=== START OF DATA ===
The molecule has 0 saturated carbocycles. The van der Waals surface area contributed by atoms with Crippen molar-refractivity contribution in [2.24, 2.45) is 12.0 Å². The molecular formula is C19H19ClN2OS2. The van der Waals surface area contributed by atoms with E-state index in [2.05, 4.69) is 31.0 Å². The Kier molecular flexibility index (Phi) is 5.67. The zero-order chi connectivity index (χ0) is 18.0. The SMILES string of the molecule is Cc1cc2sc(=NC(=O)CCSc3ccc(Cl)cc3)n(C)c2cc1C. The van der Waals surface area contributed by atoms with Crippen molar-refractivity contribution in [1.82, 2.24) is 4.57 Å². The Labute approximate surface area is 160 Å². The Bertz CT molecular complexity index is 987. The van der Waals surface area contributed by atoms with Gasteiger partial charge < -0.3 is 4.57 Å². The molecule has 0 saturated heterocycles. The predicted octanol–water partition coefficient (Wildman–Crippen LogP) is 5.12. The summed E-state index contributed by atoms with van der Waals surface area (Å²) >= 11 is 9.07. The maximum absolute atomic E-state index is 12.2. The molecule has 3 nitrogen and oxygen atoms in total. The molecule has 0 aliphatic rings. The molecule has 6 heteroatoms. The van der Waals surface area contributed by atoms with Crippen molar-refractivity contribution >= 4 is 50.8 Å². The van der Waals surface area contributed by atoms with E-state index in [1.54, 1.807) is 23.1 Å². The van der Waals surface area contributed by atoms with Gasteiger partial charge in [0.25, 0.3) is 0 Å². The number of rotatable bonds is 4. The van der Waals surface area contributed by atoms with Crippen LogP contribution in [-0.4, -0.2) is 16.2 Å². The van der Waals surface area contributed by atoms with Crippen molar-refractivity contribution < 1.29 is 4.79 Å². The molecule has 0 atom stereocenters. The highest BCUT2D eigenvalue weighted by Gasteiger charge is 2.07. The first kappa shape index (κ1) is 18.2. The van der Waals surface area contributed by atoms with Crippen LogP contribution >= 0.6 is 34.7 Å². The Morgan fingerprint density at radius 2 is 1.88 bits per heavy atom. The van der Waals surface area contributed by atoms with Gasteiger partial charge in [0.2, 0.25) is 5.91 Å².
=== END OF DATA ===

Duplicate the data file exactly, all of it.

The molecule has 0 saturated carbocycles. The van der Waals surface area contributed by atoms with Crippen molar-refractivity contribution in [2.24, 2.45) is 12.0 Å². The molecular formula is C19H19ClN2OS2. The van der Waals surface area contributed by atoms with E-state index in [2.05, 4.69) is 31.0 Å². The Kier molecular flexibility index (Phi) is 5.67. The zero-order chi connectivity index (χ0) is 18.0. The SMILES string of the molecule is Cc1cc2sc(=NC(=O)CCSc3ccc(Cl)cc3)n(C)c2cc1C. The van der Waals surface area contributed by atoms with Crippen molar-refractivity contribution in [1.82, 2.24) is 4.57 Å². The Labute approximate surface area is 160 Å². The Bertz CT molecular complexity index is 987. The van der Waals surface area contributed by atoms with Gasteiger partial charge < -0.3 is 4.57 Å². The molecule has 0 saturated heterocycles. The predicted octanol–water partition coefficient (Wildman–Crippen LogP) is 5.12. The summed E-state index contributed by atoms with van der Waals surface area (Å²) >= 11 is 9.07. The maximum absolute atomic E-state index is 12.2. The molecule has 3 nitrogen and oxygen atoms in total. The molecule has 0 aliphatic rings. The molecule has 6 heteroatoms. The van der Waals surface area contributed by atoms with Crippen molar-refractivity contribution >= 4 is 50.8 Å². The van der Waals surface area contributed by atoms with E-state index in [1.54, 1.807) is 23.1 Å². The van der Waals surface area contributed by atoms with Gasteiger partial charge in [0.25, 0.3) is 0 Å². The number of rotatable bonds is 4. The van der Waals surface area contributed by atoms with Crippen LogP contribution in [-0.4, -0.2) is 16.2 Å². The van der Waals surface area contributed by atoms with Crippen molar-refractivity contribution < 1.29 is 4.79 Å². The molecule has 0 atom stereocenters. The highest BCUT2D eigenvalue weighted by Gasteiger charge is 2.07. The first kappa shape index (κ1) is 18.2. The van der Waals surface area contributed by atoms with Crippen LogP contribution >= 0.6 is 34.7 Å². The Morgan fingerprint density at radius 2 is 1.88 bits per heavy atom. The van der Waals surface area contributed by atoms with Gasteiger partial charge in [0.2, 0.25) is 5.91 Å².